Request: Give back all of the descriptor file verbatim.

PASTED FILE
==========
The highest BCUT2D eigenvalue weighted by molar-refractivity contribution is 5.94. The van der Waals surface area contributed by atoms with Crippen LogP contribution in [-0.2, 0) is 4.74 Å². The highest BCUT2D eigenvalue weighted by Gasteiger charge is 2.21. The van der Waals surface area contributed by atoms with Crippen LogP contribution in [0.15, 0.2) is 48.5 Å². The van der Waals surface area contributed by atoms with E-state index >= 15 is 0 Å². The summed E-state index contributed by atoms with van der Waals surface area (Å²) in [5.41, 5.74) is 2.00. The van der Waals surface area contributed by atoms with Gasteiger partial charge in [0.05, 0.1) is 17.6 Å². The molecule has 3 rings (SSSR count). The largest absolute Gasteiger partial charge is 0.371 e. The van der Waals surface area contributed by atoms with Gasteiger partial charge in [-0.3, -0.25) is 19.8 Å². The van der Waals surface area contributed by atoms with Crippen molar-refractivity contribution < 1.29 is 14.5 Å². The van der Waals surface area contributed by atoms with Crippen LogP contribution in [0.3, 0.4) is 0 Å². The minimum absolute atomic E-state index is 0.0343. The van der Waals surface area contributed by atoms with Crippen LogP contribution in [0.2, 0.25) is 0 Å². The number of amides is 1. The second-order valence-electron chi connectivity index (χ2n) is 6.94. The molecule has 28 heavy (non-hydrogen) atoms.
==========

The highest BCUT2D eigenvalue weighted by molar-refractivity contribution is 5.94. The van der Waals surface area contributed by atoms with Crippen LogP contribution in [-0.2, 0) is 4.74 Å². The highest BCUT2D eigenvalue weighted by Gasteiger charge is 2.21. The van der Waals surface area contributed by atoms with Crippen LogP contribution in [0.15, 0.2) is 48.5 Å². The van der Waals surface area contributed by atoms with E-state index >= 15 is 0 Å². The summed E-state index contributed by atoms with van der Waals surface area (Å²) in [5.41, 5.74) is 2.00. The van der Waals surface area contributed by atoms with Gasteiger partial charge in [0.05, 0.1) is 17.6 Å². The molecule has 3 rings (SSSR count). The largest absolute Gasteiger partial charge is 0.371 e. The van der Waals surface area contributed by atoms with Gasteiger partial charge in [-0.3, -0.25) is 19.8 Å². The van der Waals surface area contributed by atoms with Crippen molar-refractivity contribution < 1.29 is 14.5 Å². The van der Waals surface area contributed by atoms with Crippen LogP contribution in [0.3, 0.4) is 0 Å². The minimum absolute atomic E-state index is 0.0343. The van der Waals surface area contributed by atoms with Crippen LogP contribution in [0.2, 0.25) is 0 Å². The number of amides is 1. The second-order valence-electron chi connectivity index (χ2n) is 6.94. The molecule has 28 heavy (non-hydrogen) atoms.